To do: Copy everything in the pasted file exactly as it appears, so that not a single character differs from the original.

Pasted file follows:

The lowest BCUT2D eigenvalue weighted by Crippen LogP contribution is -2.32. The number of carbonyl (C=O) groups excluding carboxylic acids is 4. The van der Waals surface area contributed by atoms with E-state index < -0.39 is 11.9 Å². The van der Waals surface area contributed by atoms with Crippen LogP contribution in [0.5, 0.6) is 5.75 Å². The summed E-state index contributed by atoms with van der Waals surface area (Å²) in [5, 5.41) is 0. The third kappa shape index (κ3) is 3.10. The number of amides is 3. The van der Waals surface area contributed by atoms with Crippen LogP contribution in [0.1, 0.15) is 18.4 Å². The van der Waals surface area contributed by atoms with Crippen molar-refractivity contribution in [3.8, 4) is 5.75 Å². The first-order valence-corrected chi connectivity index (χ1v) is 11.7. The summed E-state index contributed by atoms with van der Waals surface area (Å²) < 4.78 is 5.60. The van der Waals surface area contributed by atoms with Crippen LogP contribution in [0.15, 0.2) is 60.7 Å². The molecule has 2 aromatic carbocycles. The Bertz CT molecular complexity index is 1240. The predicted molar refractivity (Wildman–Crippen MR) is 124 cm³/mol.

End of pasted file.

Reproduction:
The lowest BCUT2D eigenvalue weighted by Crippen LogP contribution is -2.32. The number of carbonyl (C=O) groups excluding carboxylic acids is 4. The van der Waals surface area contributed by atoms with E-state index < -0.39 is 11.9 Å². The van der Waals surface area contributed by atoms with Crippen LogP contribution in [0.5, 0.6) is 5.75 Å². The summed E-state index contributed by atoms with van der Waals surface area (Å²) in [5, 5.41) is 0. The third kappa shape index (κ3) is 3.10. The number of amides is 3. The van der Waals surface area contributed by atoms with Crippen LogP contribution in [0.1, 0.15) is 18.4 Å². The van der Waals surface area contributed by atoms with Crippen molar-refractivity contribution in [3.8, 4) is 5.75 Å². The first-order valence-corrected chi connectivity index (χ1v) is 11.7. The summed E-state index contributed by atoms with van der Waals surface area (Å²) < 4.78 is 5.60. The van der Waals surface area contributed by atoms with Crippen LogP contribution in [0.15, 0.2) is 60.7 Å². The molecule has 2 aromatic carbocycles. The Bertz CT molecular complexity index is 1240. The predicted molar refractivity (Wildman–Crippen MR) is 124 cm³/mol.